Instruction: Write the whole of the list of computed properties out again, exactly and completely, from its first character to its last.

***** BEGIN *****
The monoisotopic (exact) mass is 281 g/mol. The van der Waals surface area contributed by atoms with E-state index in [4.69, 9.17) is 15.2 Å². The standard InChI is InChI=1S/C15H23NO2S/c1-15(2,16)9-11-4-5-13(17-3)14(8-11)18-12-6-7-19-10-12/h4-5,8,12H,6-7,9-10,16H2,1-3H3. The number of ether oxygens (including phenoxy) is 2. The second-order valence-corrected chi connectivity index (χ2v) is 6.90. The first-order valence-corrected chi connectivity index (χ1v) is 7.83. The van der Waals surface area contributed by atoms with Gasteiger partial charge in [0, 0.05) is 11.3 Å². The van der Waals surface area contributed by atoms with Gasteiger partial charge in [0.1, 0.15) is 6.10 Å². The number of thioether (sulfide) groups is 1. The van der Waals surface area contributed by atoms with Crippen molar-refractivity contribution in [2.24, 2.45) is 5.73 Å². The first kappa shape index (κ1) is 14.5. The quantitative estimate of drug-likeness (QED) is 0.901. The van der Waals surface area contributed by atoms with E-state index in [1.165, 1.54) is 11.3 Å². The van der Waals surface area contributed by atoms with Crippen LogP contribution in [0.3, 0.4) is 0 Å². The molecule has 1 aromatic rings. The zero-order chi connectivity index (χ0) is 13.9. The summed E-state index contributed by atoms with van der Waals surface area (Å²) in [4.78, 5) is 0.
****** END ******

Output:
The monoisotopic (exact) mass is 281 g/mol. The van der Waals surface area contributed by atoms with E-state index in [4.69, 9.17) is 15.2 Å². The standard InChI is InChI=1S/C15H23NO2S/c1-15(2,16)9-11-4-5-13(17-3)14(8-11)18-12-6-7-19-10-12/h4-5,8,12H,6-7,9-10,16H2,1-3H3. The number of ether oxygens (including phenoxy) is 2. The second-order valence-corrected chi connectivity index (χ2v) is 6.90. The first-order valence-corrected chi connectivity index (χ1v) is 7.83. The van der Waals surface area contributed by atoms with Gasteiger partial charge in [0, 0.05) is 11.3 Å². The van der Waals surface area contributed by atoms with Gasteiger partial charge in [0.1, 0.15) is 6.10 Å². The number of thioether (sulfide) groups is 1. The van der Waals surface area contributed by atoms with Crippen molar-refractivity contribution in [2.24, 2.45) is 5.73 Å². The first kappa shape index (κ1) is 14.5. The quantitative estimate of drug-likeness (QED) is 0.901. The van der Waals surface area contributed by atoms with E-state index in [1.165, 1.54) is 11.3 Å². The van der Waals surface area contributed by atoms with Crippen LogP contribution in [0.3, 0.4) is 0 Å². The molecule has 1 aromatic rings. The zero-order chi connectivity index (χ0) is 13.9. The summed E-state index contributed by atoms with van der Waals surface area (Å²) in [4.78, 5) is 0.